4. Ewing, H. E. “A synopsis of the American arachnids of the primitive order Ricinulei.” Annals of the Entomological Society of America 22.4 (1929): 583-600.

5. Platnick, Norman I. “A new Cryptocellus (Arachnida: Ricinulei) from Brazil.” Journal of the New York Entomological Society (1988): 363-366.

6. Talarico, G., J. G. Palacios-Vargas, and G. Alberti. “The pedipalp of Pseudocellus pearsei (Ricinulei, Arachnida)–ultrastructure of a multifunctional organ.” Arthropod structure & development 37.6 (2008): 511-521.

Photo Links:
1. http://museum.wa.gov.au/catalogues-beta/ricinuleids

2. https://www.researchgate.net/publication/5346975_The_pedipalp_of_Pseudocellus_pearsei_Ricinulei_Arachnida_-_ultrastructure_of_a_multifunctional_organ

3. https://en.wikipedia.org/wiki/Ricinulei#/media/File:Cryptocellus_goodnighti.jpg

What You Didn’t Want to Know About Part II: Smells Like Vinegar – Uropygids

The order Uropygi (Thelyphonida) contains animals that are essentially really buff scorpions with whips on their butts instead of stinger tipped tails. They are often called whip scorpions for this reason. Another popular name for uropygids is vinegaroon because they use this whip to spray a mixture of acetic acid (vinegar) and other compounds when threatened or harmed. Their bodies are bulky and well armored, with powerful crushing structures on their pedipalps. These spine-like protrusions are used to capture and hold prey before tearing it apart. Similar to amblypygids, their elongated first pair of walking legs are held out in front to help with navigation. All of these features can make vinegaroons appear larger and scarier than they actually are, at least to us. The largest species in the world, Mastigoproctus giganteus, only reaches a maximum length of 3.3 inches, which is not huge compared to other arachnids.


Do you think you’re tough enough to take me on?

Fearsome as they may look, vinegaroons fit with our running theme of tender arachnid sex. When it’s time to make babies, the male gently grasps the female’s antenniform legs and then turns around so that they are both facing the same direction. He deposits a spermatophore on the ground and then grabs it, turns around again, and places it into the female during an abdominal embrace. She can then fertilize her eggs and will lay them within a few months. To do this, she digs a burrow and seals herself inside. Eggs are laid into a sac on the underside of her abdomen, which she holds aloft so as not to drag the eggs on the ground when moving. She does not eat during this time, which is impressive because it can take several months for the eggs to develop and hatch. Newly hatched vinegaroons ride on their mother’s back until their first molt.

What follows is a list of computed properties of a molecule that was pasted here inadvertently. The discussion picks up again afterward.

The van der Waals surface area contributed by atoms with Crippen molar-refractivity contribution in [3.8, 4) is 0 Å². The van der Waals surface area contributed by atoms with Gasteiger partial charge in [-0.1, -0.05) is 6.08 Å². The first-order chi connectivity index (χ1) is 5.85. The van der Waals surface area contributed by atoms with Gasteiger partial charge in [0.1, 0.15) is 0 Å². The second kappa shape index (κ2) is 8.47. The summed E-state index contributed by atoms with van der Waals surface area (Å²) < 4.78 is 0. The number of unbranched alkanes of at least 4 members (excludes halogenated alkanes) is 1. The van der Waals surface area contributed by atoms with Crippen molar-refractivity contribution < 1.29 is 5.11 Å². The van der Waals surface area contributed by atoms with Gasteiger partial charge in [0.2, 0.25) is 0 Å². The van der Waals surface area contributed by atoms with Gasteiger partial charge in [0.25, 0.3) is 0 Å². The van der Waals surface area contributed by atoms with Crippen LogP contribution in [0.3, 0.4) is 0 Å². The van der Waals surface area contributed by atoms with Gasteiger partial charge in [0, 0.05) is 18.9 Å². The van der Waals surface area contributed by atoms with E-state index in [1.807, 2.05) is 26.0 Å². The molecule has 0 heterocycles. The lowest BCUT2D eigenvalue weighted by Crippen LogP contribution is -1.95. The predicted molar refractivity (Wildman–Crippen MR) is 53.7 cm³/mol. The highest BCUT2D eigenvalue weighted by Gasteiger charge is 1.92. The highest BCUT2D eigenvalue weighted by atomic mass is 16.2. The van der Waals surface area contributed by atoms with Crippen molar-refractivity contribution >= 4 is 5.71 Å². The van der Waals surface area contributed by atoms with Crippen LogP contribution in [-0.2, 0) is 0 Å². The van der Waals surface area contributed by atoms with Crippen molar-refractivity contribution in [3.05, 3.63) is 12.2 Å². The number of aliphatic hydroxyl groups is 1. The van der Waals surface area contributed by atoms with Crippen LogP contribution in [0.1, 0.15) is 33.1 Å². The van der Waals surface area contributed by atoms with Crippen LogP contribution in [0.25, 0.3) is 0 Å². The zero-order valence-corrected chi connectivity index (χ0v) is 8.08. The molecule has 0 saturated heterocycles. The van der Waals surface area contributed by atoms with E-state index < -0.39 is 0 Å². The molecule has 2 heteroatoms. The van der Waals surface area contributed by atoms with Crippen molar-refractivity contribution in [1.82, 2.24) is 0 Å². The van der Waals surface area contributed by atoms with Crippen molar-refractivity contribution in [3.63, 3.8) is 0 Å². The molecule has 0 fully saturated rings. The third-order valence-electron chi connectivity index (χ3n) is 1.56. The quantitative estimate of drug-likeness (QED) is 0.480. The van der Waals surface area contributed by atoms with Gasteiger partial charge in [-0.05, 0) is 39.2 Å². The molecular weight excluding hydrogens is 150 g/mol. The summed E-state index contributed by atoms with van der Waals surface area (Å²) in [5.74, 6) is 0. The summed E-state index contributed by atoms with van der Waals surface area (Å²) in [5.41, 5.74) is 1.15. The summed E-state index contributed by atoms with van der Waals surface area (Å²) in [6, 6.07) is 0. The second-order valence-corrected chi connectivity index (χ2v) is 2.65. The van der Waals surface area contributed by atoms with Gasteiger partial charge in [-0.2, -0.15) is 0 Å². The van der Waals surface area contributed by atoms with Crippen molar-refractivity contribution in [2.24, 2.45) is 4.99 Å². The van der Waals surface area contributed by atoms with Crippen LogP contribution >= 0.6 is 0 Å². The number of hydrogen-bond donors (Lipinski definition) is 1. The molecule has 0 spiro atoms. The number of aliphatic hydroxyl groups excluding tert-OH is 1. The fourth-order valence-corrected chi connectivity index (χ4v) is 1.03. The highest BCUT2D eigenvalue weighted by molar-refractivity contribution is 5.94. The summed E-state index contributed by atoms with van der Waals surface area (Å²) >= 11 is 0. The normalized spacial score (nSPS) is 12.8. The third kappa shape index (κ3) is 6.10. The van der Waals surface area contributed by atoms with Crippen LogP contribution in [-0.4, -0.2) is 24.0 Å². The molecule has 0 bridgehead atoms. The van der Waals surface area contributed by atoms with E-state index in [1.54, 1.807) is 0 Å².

Arachnid sex in action!

Most species from this order inhabit tropical regions, but a few, like M. giganteus, live in arid desert environments like many of their true scorpion cousins. M giganteus can be found in the American Southwest and Mexico where it serves an important role as a predator of pests such as cockroaches and crickets. This vinegaroon was the subject in a study by Schmidt et al. (2000) to better understand the composition of the spray. It was often believed that vinegaroon secretions contain formic acid in addition to acetic acid, but this is false. The study analyzed the fluid within the pygidial glands of vinegaroons of different ages and sexes and found that none contained formic acid. The major components of vinegaroon spray are acetic acid, which gives it the strong vinegar smell, octanoic acid, and water. The purpose of this fluid cocktail was also reevaluated in the study. It was only ever used in self-defense, and even then only if that vinegaroon was directly attacked. It appears as though predators are not deterred by being sprayed inside the mouth. However, any contact with sensory tissue such as the eyes, skin, or an arthropod’s feelers can be irritating enough to put off the attacker. In one particular trial, the researchers placed a sulfugid (camel spider) in with a first instar (between first and second molt) vinegaroon and it got a face full of spray. After that, it ran around the cage frantically trying to clean its face with sand and refused to touch another vinegaroon after that. Adult vinegaroons have little to fear, for they are powerful predators themselves and have tough armor to protect them. In the event that they are attacked, though, the spray is an effective way of letting the predator know to back off.

These animals demonstrate that you don’t have to be big, aggressive, or venomous to make it in this world. When faced with danger, you don’t have to fight. Just be really irritating and maybe you’ll be left alone!